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Speaking of corrections

Discussion in 'Journalism topics only' started by Howard Sprague, Mar 7, 2008.

  1. Howard Sprague

    Howard Sprague New Member

    The thread about the possibly-historic correction in the Las Vegas Sun got me wondering whether anyone can top my all-time favorite. This from the University of Texas student newspaper during the late 1980s:

    "Due to an editing error in a Page 1 story Thursday, The Daily Texan incorrectly reported that, in a speech at a rally for lesbian and gay rights Wednesday, Derek Roberts said twice that he enjoys penetrating his lover anally. In fact, Roberts said once that he enjoys being penetrated during anal sex, and his second statement was that he enjoys penetrating his lover."
  2. lono

    lono Active Member

    From The Miami Herald, 12/23/86

    "Last Sunday, The Herald erroneously reported that original Dolphin Johnny Holmes had been an insurance salesman in Raleigh, N.C., that he had won the New York lottery in 1982 and lost the money in a land swindle, that he had been charged with vehicular homicide and been acquitted because his mother said that she drove the car, and that he stated that the funniest thing he ever saw was Flipper spouting water on George Wilson. Each of these items was erroneous material published inadvertently. He was not an insurance salesman in Raleigh, did not win the lottery, neither he nor his mother was charged or involved in any way with a vehicular homicide, and he made no comment about Flipper or George Wilson. The Herald regrets the errors."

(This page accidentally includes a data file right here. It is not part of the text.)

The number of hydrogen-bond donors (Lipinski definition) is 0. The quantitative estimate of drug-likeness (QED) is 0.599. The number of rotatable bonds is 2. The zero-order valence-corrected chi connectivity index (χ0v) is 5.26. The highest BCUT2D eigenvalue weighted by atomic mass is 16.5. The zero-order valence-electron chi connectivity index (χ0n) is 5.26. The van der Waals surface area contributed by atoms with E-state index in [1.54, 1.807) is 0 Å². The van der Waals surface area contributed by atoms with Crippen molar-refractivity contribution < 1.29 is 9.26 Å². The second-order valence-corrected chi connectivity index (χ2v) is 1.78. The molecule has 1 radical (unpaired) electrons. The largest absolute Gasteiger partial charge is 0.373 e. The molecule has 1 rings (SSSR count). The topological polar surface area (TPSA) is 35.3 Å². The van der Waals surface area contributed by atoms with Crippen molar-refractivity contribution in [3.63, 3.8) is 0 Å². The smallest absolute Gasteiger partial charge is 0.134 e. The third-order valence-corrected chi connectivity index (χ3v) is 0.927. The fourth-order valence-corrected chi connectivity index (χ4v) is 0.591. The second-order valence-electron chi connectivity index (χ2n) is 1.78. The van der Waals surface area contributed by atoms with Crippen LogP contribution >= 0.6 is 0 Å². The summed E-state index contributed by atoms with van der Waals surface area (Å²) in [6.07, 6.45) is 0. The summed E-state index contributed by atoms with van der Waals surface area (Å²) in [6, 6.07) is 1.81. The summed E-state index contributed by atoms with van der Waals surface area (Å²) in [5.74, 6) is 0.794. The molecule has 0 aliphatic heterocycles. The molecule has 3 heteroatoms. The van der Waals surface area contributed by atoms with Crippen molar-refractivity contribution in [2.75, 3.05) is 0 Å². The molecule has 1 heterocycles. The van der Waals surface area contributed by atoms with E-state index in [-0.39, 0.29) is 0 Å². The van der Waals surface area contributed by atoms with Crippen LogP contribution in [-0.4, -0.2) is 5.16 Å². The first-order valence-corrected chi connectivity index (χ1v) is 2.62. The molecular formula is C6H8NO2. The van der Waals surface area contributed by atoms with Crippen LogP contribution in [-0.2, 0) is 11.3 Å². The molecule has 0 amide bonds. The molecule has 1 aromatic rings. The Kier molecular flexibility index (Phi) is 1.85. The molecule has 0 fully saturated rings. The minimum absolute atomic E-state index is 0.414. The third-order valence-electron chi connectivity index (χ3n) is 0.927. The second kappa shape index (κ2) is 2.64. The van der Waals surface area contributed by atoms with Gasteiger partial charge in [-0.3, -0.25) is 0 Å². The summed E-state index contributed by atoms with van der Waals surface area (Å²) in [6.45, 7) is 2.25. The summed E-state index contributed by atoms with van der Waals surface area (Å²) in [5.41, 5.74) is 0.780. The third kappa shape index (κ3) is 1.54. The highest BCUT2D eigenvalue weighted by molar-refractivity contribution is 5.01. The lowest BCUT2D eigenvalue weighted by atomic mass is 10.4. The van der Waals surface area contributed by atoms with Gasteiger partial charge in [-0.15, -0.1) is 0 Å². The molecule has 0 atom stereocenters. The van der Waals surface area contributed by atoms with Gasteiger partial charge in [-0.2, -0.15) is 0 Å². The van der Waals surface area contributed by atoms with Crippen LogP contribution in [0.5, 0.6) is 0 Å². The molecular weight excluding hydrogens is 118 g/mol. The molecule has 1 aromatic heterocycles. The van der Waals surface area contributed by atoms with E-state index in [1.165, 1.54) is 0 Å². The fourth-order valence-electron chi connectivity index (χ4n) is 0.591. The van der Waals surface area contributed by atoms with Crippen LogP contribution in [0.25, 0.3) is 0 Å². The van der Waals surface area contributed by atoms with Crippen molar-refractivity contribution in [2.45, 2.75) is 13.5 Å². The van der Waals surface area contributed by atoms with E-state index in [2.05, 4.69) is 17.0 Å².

3. Howard Sprague

    Howard Sprague New Member

    I'm humbled by your greatness
  4. Double Down

    Double Down Well-Known Member

    This is one of Jayson Blair's famous corrections at the Times, after which nothing happened and he continued to rise up the food chain.

    An article in some copies on Sunday about a benefit at Madison Square Garden for victims of the Sept. 11 terror attack misstated the price of the most expensive tickets. They were $10,000, not $1,000.
    The article also quoted incorrectly from a remark by former President Bill Clinton to the audience, many of them police officers and firefighters. Mr. Clinton said he had been given the bracelet of Raymond Downey, the deputy fire chief who died in the attack -- not Chief Downey's hat.
    Referring to the terrorists, he said, "I hope they saw this tonight, because they thought America was about money and power. They thought that if they took down the World Trade Center, we would collapse. But we're not about mountains of money or towers of steel. You're about mountains of courage and hearts of gold, and I hope they saw you here tonight." He did not say "hearts of steel."
    An article in some late editions on Sunday about the benefit concert at Madison Square Garden for victims of the Sept. 11 attack referred incorrectly to scenes in a short film made for the event by Woody Allen, "Scenes From a Town I Love," which showed New Yorkers talking on cellphones. An actor in one scene complained that his anthrax drugs had been stolen by muggers; he did not say the police took them. Another man talked about opening Starbucks coffee shops in Afghanistan after the war; he did not say one had already opened there.